Political Causes Of The English Revolution

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The English Revolution is regarded as one of the major political landmarks that created the first bourgeois state and parliamentary government. Also known as a period of civil war, it went on from 1640 to 1660. The past twenty years have seen a large amount of scholarly interest in the war, its nature and causes. One way of understanding the causes is to see how different historians have explained this major event. R.G Usher rightly observed that the revolution was considered an enigma at that time, and is, even today.
Samuel Gardiner, in his History of England 1603-1656 analyzed the Revolution through a political narrative. Gardiner believed that the civil war was a Puritan revolution, in which the driving force behind all the controversies was religion and ideologies. Gardiner explained the outbreak of the revolution primarily on political terms. This political context is explained by Christopher Hill who believed that the conflict developed not only because of material interests, but also ideas and values. After the noble houses destroyed one another in the Wars of the Roses, the strength of the advancing and declining classes was in equilibrium for a short period, during which the function of the monarchy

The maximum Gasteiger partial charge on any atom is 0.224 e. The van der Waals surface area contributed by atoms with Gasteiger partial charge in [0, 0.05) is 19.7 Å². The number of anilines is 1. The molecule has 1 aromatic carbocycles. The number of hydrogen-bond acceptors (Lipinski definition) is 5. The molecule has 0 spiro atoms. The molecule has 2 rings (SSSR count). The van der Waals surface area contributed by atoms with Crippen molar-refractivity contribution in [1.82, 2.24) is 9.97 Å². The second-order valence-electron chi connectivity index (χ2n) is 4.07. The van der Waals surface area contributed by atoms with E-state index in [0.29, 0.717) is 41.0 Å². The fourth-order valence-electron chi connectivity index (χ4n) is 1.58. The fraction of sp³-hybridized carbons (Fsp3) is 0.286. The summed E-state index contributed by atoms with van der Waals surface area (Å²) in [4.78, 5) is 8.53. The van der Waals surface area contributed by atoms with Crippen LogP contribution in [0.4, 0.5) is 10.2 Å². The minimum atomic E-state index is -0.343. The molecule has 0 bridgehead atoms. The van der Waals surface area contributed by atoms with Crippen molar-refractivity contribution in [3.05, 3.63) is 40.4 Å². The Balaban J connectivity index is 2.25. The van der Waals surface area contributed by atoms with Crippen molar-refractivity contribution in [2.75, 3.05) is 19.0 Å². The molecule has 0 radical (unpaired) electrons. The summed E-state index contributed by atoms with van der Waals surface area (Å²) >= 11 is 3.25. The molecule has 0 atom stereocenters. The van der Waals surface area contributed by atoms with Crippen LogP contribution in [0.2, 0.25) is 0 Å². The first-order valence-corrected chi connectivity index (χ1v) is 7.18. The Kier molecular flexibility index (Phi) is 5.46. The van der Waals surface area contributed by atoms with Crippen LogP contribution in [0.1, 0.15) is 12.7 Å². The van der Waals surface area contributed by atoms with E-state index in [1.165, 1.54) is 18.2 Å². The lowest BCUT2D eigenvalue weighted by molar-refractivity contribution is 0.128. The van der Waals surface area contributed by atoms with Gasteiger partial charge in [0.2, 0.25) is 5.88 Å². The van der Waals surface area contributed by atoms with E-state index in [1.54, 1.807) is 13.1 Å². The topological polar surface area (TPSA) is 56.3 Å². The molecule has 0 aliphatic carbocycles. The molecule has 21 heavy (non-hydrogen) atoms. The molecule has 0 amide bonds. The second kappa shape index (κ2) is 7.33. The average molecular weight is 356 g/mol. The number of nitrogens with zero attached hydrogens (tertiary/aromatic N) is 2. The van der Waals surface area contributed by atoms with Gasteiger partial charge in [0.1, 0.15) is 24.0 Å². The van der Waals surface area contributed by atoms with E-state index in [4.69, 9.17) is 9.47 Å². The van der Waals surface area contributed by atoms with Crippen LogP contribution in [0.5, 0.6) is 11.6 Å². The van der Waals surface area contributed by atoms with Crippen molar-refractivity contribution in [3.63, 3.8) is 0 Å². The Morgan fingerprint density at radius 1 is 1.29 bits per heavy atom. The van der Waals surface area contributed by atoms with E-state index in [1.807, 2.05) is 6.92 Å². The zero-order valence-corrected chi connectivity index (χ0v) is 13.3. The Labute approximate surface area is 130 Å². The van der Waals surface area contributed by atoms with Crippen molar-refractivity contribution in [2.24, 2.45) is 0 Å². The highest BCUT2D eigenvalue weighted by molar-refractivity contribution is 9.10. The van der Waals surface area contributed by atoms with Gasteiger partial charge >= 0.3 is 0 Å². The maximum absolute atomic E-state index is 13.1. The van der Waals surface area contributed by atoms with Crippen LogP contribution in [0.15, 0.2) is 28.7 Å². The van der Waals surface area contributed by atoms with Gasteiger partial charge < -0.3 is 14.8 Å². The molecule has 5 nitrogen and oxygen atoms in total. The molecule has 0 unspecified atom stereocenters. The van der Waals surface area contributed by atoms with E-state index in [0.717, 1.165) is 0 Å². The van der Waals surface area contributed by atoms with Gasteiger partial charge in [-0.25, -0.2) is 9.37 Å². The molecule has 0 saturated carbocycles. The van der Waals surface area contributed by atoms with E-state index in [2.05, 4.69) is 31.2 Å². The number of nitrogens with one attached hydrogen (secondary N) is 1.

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According to Hill, the Reformation was an act of state and the Protestantism in England was a consequence and not a cause of the Reformation. The church lost its economic and political power during the rule of Henry. The removal of abbots from the House of Lords in the parliament reduced the clerical vote to a minority. The church also lost a large amount of wealth in the form of "first fruits" and 'tenths'. These developments led to short-term and long-term consequences in England. The fight to control the Church was also of fundamental importance; whoever controlled its doctrine and organization was in a position to determine the nature of
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